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Before you judge Omar Mateen's wife, consider the shooter's history

Navarre Overton is a freelance writer working at home while parenting a toddler and two teens.

I've walked in Omar Mateen's wife's shoes, and I don't blame her for staying quiet

I admit that at the time I am writing this, I don't know just how involved Omar Mateen's wife, Noor Zahi Salman, was in the mass shooting that occurred in Orlando this week. According to a number of reports, a source in law enforcement says Salman knew about her husband's plans to murder dozens of people at the Pulse nightclub and tried to talk him out of it.

Sources also state that Salman accompanied her ex-husband to buy ammunition and drove him to Pulse to "scope the place out." The FBI is currently deciding whether charges will be pressed on Salman for failing to notify law enforcement before the shooting.

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None of this sounds good.

But we also know that it is highly possible that Salman was being abused by Mateen. According to The New York Times, old neighbors of the couple have described Mateen as a controlling husband. His ex-wife, Sitora Yusufiy, has also stated that she was abused by him, even attacked in her sleep.

Nevertheless, you might be judging Salman pretty hard right now for not doing what she could to stop the worst mass shooting in recent history.

And I get it.

There is a need to find someone to blame who is still alive so that we can seek justice for the lives that were lost that night as well as for the community. I feel it too. And even though I'm a domestic abuse survivor, I admit that when I first heard she may have been able to stop it, I felt anger and wondered how she could listen to him tell her his plans to kill and not speak up. I hoped to be able to say that I would've spoken up. Or that I at least wouldn't have driven him to the nightclub or stood by his side as he bought ammunition.

But then I remembered all the terrible things my ex did. I remembered the terrible things he would say about people. I remember hearing him talk about drugs and stolen goods. I remember him telling me I'd heard wrong the few times I confronted him.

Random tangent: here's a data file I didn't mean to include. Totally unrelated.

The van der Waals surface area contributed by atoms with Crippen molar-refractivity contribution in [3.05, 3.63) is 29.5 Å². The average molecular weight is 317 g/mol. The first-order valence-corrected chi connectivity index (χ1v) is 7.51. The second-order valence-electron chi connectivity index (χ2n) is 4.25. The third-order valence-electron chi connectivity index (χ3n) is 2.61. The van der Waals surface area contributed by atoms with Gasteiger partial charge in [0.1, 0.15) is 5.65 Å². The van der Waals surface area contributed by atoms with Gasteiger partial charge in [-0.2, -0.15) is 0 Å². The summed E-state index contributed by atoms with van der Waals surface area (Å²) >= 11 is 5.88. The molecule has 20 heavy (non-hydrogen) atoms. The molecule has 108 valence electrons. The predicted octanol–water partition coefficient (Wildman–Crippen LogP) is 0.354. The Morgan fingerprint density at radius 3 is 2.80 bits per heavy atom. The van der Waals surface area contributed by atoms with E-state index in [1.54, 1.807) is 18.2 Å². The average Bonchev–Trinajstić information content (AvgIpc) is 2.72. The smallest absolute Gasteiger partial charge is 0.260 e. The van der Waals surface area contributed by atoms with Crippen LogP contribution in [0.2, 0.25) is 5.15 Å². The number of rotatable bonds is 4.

I remember wanting to think that he was just troubled, that he needed help or that he'd grow out of it — which is basically the adult version of saying, "Boys will be boys." I even remember wanting to protect him when he did wrong. I remember believing I could talk him out of his mistakes and being completely shocked when he went ahead and made them despite my warnings.

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All it would've taken was his being a few degrees more terrible and violent than he already was, and I could be in the same position as his wife — hated by people across the country who would be asking for me to take responsibility for my abuser's actions.

People want to believe that they would act differently if they were in Salman's shoes, that they would do the right thing, that she and I are just unethical people. But the truth is they may not. It's hard to imagine how abuse affects you until you're living with it. When my ex choked me and then I chased him out of the house so I could beg him to stay, people want to think they'd act differently. They might imagine being choked and decide that they wouldn't stand for it.

But they forget about all the other ways I was abused and manipulated before that moment. They forget that I was not operating under the same rules and assumptions as I was when I'd first met him. The truth is, when I was with him, I was a person I no longer recognize. I was a person who probably wouldn't have called the authorities had he told me he was going to hurt people.

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Many other survivors don't need to imagine that their abuser's crimes could land them in jail. According to a research paper from the National Online Resource Center on Violence Against Women, one of the ways in which survivors of abuse end up in prison is through coercion. Some of these women take blame for their partner's actions, and others are coerced with threats of violence into actually committing crimes, such as drug dealing or theft for their abuser's benefit. These women aren't criminals — they are victims.

And based on Mateen's history, it's possible that Noor Salman is a victim too. She could've really thought he wasn't evil enough to really carry out his plans and that she could talk him out of it. She could've wanted to protect him from punishment for a crime she thought he was unlikely to commit. Or she could've been scared for her life or the life of her child.

Let's rule all that out before we grab the pitchforks.

If you or anyone you know may be experiencing emotional or physical abuse, please don't hesitate to contact the Domestic Violence Hotline at 1-800-799-7233 (SAFE).

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